The pace of local foreclosures could ease now that a North Charleston nonprofit that assists struggling homeowners has received the largest grant of its kind in the country to connect lawyers with families in danger of losing their homes.

Family Services Inc. has been given access to $1.7 million. The money will help link attorneys with homeowners who contend they were victims of a variety of transaction wrongs, ranging from predatory lending to receiving a loan they didn't sign up for.

Also eligible are homeowners who find themselves in a bad way for other reasons, such as suffering from their own poor money management choices or facing adjustable rate increases. Thousands of people in South Carolina are eligible.

Debbie Kidd, who oversees default counseling for Family Services, said the grant from the federal National Foreclosure Mitigation Council illustrates how large the need is among at-risk homeowners in the state.

"It's never too late to come in for help," she said Tuesday.

By most accounts, the Lowcountry's mortgage troubles are getting worse by the day. Nearly 1,450 homes fell into foreclosure in Berkeley, Charleston and Dorchester counties during the final four months of 2008. And though the hardship is widespread across economic classes, it has hit working class families especially hard since they are more likely to see work hours cut or suffer job losses.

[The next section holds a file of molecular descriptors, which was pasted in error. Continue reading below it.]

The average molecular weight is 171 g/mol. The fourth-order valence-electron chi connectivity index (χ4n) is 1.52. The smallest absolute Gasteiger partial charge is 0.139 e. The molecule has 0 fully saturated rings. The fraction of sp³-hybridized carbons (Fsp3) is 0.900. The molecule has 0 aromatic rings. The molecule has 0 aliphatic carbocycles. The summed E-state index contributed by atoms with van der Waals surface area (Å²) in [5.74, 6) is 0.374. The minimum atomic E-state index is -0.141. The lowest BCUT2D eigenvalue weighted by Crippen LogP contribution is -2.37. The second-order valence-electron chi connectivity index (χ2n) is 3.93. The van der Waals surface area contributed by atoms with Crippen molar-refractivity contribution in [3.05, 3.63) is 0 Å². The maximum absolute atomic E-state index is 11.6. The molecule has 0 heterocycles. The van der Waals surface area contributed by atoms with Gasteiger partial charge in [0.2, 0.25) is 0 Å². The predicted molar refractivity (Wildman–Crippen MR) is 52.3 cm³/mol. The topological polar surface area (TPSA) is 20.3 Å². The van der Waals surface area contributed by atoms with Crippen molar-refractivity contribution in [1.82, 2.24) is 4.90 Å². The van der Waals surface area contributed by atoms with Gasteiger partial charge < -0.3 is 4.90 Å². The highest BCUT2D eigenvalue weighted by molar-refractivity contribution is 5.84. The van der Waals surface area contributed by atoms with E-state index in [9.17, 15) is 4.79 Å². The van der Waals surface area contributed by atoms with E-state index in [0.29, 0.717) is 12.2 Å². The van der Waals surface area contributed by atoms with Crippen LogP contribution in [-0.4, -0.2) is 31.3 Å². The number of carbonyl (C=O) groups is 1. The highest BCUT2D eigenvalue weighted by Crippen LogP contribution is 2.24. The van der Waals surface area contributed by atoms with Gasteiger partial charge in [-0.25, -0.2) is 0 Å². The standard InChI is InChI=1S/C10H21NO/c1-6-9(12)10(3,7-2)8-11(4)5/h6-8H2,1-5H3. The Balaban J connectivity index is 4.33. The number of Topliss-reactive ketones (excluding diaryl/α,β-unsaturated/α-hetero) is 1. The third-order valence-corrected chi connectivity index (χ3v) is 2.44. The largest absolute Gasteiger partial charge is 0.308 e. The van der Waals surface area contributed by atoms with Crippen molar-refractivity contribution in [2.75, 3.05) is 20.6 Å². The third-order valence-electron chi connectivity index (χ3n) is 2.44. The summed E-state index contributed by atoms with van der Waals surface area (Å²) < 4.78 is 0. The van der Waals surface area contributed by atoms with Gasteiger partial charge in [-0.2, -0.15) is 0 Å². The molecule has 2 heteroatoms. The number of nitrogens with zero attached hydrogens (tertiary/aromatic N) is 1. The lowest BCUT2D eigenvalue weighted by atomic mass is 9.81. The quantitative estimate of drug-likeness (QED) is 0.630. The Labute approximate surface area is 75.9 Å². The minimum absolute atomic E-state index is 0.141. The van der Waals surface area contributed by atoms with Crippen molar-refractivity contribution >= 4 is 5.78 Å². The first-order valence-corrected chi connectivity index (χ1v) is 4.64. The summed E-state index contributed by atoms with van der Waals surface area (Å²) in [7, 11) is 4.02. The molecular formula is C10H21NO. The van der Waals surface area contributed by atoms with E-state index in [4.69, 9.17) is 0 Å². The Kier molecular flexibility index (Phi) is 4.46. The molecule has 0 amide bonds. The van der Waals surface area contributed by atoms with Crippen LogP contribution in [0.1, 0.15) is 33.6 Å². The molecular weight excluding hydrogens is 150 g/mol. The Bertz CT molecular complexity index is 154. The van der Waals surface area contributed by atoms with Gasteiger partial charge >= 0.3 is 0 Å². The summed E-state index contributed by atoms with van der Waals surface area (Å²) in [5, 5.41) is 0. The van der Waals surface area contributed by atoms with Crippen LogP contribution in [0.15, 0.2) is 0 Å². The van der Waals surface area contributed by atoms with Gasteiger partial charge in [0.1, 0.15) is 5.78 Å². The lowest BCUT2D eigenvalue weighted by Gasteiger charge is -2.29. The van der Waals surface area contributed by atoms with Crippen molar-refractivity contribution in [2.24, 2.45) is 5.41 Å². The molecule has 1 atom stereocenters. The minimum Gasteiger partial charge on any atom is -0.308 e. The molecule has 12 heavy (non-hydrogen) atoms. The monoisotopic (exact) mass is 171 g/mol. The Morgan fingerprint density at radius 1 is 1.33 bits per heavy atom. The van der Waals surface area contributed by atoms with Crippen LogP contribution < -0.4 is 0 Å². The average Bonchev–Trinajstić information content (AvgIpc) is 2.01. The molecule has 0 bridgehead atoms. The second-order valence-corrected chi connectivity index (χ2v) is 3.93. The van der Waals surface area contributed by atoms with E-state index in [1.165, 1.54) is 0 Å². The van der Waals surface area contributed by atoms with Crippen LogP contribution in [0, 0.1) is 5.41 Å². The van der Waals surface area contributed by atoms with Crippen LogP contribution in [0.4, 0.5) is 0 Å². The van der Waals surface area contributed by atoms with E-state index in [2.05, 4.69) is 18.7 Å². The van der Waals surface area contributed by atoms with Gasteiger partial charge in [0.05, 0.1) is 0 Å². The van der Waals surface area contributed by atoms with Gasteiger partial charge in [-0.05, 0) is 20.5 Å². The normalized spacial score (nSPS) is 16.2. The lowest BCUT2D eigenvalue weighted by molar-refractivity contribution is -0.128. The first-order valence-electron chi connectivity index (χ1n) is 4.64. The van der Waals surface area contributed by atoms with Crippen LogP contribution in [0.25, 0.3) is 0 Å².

As envisioned under the grant, homeowners facing foreclosure would be linked with an attorney from a variety of public assistance or pro bono legal sources to help them during the crisis. There is no income cutoff for those who can seek the group's assistance, and the group is not confined by geographic conditions. Someone doesn't have to be in full default to seek assistance, either.

Family Services has a long history in the area and has been approved as a housing counselor by the U.S. Department of Housing and Urban Development. The legal assistance grant comes on top of the group's other grants that focus on work as default counselors.

Among the groups taking part in the new program are South Carolina Legal Services, which has nine offices in the state, Charleston Pro Bono Services and Appleseed Legal Justice.

Marvin Feingold, director of Charleston Pro Bono Legal Services, said the group opted to become part of the effort because a key focus has always been low income people and housing. Negotiation, not litigation, is the goal, he said.

Cases have so far been slow in forming, but Feingold said he expects the pace to change greatly as funds from the Obama administration's housing recovery efforts get released.

Kidd said that for anyone facing a housing issue, getting access to lawyer can keep a lot of problems from becoming too big to handle.

"We want to keep people in their homes," she said, "and make it affordable for them to stay in their homes."